Ok, good, so you have set up backups with HQbird, and now need to transfer them to another computer? HQbird has a job “Transfer Files” (previously Cloud Backup) to make this task very easy.
“Transfer Files” job does the following: it checks the specified folder for the files with a specified file mask, and if found, sends it to the FTP (FTPS/FTP over SSH).
Transfer Files can also compress files to be sent, and it keeps the journal of the sendings.
To send backups to another computer, enable Transfer Files, specify which folder to monitor, and filemask to send (default is the filter for files with fbk extension):

Then, it is necessary to set up an FTP client connection to send files to.
Up to 5 FTP servers are supported.

The good question is where to get FTP server?
Of course, you can use Filezilla or other FTPs, but HQbird has an embedded FTP server, to receive files from the other HQbirds.
The FTP is managed in the configuration file C:\HQBirdData\config\ftpsrv.properties.

#Dataguard config checker
#Wed Sep 09 14:17:25 AST 2020
ftpsrv.enable=false
ftpsrv.defpsw=defaultpassword2
ftpsrv.defuser=admin2
ftpsrv.homedir=
ftpsrv.port=8721
It can be enabled manually (HQbird FBDataGuard restart is required), or, on Windows, it is chosen during the installation.

5. Implement restore of verified and incremental backups on another computer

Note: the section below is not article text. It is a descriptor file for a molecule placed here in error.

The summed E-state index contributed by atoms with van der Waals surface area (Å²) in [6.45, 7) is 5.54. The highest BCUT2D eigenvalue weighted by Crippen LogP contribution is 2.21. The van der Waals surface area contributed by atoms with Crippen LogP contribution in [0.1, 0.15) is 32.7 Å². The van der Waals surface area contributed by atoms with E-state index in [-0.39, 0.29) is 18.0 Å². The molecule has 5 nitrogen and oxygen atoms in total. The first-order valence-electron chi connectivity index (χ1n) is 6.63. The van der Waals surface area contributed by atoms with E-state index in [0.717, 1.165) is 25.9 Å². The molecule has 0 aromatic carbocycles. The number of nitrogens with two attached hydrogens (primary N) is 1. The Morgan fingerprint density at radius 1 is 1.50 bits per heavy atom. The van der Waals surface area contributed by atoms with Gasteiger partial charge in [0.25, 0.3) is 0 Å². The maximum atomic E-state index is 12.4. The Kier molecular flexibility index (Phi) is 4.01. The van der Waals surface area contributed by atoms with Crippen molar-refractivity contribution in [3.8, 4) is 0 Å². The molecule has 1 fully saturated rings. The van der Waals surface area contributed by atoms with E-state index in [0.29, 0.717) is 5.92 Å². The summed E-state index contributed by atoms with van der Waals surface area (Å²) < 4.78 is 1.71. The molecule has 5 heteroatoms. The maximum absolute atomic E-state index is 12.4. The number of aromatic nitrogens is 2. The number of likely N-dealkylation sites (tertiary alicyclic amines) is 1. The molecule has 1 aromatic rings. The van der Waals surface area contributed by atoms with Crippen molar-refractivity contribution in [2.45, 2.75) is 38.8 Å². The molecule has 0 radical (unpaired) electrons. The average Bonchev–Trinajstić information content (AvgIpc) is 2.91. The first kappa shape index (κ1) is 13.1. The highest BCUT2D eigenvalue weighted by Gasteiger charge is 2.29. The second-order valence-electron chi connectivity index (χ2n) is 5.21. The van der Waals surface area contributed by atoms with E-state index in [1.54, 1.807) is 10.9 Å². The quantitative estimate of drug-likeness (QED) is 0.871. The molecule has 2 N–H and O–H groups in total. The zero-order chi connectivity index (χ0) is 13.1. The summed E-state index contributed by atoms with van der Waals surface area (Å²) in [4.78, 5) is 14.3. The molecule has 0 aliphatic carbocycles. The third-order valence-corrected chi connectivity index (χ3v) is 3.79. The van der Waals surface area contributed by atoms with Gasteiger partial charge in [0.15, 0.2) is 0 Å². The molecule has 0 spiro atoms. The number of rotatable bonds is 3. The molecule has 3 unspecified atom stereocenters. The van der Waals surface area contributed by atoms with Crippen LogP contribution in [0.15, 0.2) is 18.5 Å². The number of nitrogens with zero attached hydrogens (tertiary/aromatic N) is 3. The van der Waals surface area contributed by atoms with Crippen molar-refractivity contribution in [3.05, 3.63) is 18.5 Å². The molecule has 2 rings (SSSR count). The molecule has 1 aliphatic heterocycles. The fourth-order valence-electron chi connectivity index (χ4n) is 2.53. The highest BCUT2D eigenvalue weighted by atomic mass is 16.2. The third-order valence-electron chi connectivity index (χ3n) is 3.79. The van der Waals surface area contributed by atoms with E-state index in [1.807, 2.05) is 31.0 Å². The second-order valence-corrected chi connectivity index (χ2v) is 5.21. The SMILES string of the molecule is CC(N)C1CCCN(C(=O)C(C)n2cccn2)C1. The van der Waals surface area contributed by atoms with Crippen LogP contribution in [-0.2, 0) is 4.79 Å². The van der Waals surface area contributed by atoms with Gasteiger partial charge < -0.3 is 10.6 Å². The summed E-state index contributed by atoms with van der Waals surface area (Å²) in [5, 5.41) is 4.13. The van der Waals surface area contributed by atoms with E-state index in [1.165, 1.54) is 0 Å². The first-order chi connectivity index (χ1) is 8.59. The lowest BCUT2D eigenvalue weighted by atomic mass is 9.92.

If you set up “Transfer Files” on the master server to send backup files to the embedded FTP of HQbird running on the backup server, or with third-party FTP, you can configure automatic restores of that backup.
For this, HQbird has job “RestoreDB”, with a big list of options:

restored checks for the new files in the specified folder (it can be the incoming folder of your FTP), and restore both verified and incremental backups.

It is necessary to set up where to restore the database, and what to do with previous restores – overwrite or rename.

For details, please refer to HQbird User Guide.

6. Recalculate index statistics

Indices statistics in Firebird has to be recalculated. It should not be often task, but it is good to do it once per week for intensively changed databases.
HQbird has “Index Recalculation Job” for this:

7. Schedule performance monitoring and receive performance reports by email

HQbird has powerful performance monitoring, based on Firebird Trace API.
To enable it, open the tab “Performance” in the Dashboard:

After that, choose the database you want to monitor and open dialog:

To enable performance monitoring, set starting time (in CRON format, by default it is set to 10-30 AM every day) and end time (set to 11-00 AM every day), and click Ok

It makes sense to schedule performance monitoring for the most loaded period of the day when users claim about slowness.